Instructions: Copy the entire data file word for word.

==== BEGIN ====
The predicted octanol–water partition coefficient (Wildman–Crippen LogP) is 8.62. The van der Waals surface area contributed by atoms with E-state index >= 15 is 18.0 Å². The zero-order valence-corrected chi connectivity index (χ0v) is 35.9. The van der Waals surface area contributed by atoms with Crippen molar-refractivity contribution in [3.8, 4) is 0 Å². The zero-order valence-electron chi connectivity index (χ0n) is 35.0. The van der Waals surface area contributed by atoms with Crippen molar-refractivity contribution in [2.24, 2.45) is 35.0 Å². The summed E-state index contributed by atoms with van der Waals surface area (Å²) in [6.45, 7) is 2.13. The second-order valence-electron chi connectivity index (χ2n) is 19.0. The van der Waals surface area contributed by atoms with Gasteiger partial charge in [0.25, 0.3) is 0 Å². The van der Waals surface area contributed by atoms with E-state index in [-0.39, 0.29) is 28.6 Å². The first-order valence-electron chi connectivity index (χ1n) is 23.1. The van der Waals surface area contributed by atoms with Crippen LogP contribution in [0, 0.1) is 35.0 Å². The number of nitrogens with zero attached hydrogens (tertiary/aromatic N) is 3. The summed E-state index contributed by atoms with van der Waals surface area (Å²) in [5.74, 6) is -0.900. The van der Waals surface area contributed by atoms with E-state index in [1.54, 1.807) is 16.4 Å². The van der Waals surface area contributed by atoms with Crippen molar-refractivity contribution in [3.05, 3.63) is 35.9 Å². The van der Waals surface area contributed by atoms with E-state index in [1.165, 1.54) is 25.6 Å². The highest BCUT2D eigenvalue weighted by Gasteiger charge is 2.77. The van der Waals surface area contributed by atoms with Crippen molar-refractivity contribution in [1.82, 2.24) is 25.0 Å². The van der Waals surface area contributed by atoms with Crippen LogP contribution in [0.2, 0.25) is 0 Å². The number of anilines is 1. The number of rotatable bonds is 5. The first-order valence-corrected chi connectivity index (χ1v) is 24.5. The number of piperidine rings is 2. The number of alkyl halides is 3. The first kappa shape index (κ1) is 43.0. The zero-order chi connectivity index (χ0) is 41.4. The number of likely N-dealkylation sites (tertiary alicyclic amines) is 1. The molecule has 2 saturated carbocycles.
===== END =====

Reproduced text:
The predicted octanol–water partition coefficient (Wildman–Crippen LogP) is 8.62. The van der Waals surface area contributed by atoms with E-state index >= 15 is 18.0 Å². The zero-order valence-corrected chi connectivity index (χ0v) is 35.9. The van der Waals surface area contributed by atoms with Crippen molar-refractivity contribution in [3.8, 4) is 0 Å². The zero-order valence-electron chi connectivity index (χ0n) is 35.0. The van der Waals surface area contributed by atoms with Crippen molar-refractivity contribution in [2.24, 2.45) is 35.0 Å². The summed E-state index contributed by atoms with van der Waals surface area (Å²) in [6.45, 7) is 2.13. The second-order valence-electron chi connectivity index (χ2n) is 19.0. The van der Waals surface area contributed by atoms with Gasteiger partial charge in [0.25, 0.3) is 0 Å². The van der Waals surface area contributed by atoms with E-state index in [-0.39, 0.29) is 28.6 Å². The first-order valence-electron chi connectivity index (χ1n) is 23.1. The van der Waals surface area contributed by atoms with Crippen LogP contribution in [0, 0.1) is 35.0 Å². The number of nitrogens with zero attached hydrogens (tertiary/aromatic N) is 3. The summed E-state index contributed by atoms with van der Waals surface area (Å²) in [5.74, 6) is -0.900. The van der Waals surface area contributed by atoms with E-state index in [1.54, 1.807) is 16.4 Å². The van der Waals surface area contributed by atoms with Crippen molar-refractivity contribution in [3.05, 3.63) is 35.9 Å². The van der Waals surface area contributed by atoms with E-state index in [1.165, 1.54) is 25.6 Å². The highest BCUT2D eigenvalue weighted by Gasteiger charge is 2.77. The van der Waals surface area contributed by atoms with Crippen molar-refractivity contribution in [1.82, 2.24) is 25.0 Å². The van der Waals surface area contributed by atoms with Crippen LogP contribution in [0.2, 0.25) is 0 Å². The number of anilines is 1. The number of rotatable bonds is 5. The first-order valence-corrected chi connectivity index (χ1v) is 24.5. The number of piperidine rings is 2. The number of alkyl halides is 3. The first kappa shape index (κ1) is 43.0. The zero-order chi connectivity index (χ0) is 41.4. The number of likely N-dealkylation sites (tertiary alicyclic amines) is 1. The molecule has 2 saturated carbocycles.